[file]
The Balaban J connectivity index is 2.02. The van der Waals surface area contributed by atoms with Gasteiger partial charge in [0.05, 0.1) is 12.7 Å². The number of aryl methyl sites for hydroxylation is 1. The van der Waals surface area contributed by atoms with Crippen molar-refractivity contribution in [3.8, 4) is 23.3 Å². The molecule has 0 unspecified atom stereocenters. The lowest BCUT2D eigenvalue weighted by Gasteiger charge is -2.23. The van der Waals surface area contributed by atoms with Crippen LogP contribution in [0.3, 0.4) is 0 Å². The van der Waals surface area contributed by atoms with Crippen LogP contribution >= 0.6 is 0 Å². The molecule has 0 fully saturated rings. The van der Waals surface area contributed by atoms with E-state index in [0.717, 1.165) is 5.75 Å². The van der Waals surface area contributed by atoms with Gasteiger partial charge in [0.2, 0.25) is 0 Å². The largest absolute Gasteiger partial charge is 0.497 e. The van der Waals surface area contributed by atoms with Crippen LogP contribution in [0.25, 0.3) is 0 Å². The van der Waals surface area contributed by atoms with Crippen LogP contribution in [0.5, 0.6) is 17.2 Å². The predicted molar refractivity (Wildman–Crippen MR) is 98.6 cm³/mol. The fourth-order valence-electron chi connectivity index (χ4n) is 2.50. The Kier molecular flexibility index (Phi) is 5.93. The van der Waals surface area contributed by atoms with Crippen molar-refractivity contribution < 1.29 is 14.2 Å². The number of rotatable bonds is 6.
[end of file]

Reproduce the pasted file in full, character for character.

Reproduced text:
The Balaban J connectivity index is 2.02. The van der Waals surface area contributed by atoms with Gasteiger partial charge in [0.05, 0.1) is 12.7 Å². The number of aryl methyl sites for hydroxylation is 1. The van der Waals surface area contributed by atoms with Crippen molar-refractivity contribution in [3.8, 4) is 23.3 Å². The molecule has 0 unspecified atom stereocenters. The lowest BCUT2D eigenvalue weighted by Gasteiger charge is -2.23. The van der Waals surface area contributed by atoms with Crippen LogP contribution in [0.3, 0.4) is 0 Å². The van der Waals surface area contributed by atoms with Crippen LogP contribution >= 0.6 is 0 Å². The molecule has 0 fully saturated rings. The van der Waals surface area contributed by atoms with E-state index in [0.717, 1.165) is 5.75 Å². The van der Waals surface area contributed by atoms with Gasteiger partial charge in [0.2, 0.25) is 0 Å². The largest absolute Gasteiger partial charge is 0.497 e. The van der Waals surface area contributed by atoms with Crippen LogP contribution in [0.25, 0.3) is 0 Å². The van der Waals surface area contributed by atoms with Crippen LogP contribution in [0.5, 0.6) is 17.2 Å². The predicted molar refractivity (Wildman–Crippen MR) is 98.6 cm³/mol. The fourth-order valence-electron chi connectivity index (χ4n) is 2.50. The Kier molecular flexibility index (Phi) is 5.93. The van der Waals surface area contributed by atoms with Crippen molar-refractivity contribution < 1.29 is 14.2 Å². The number of rotatable bonds is 6.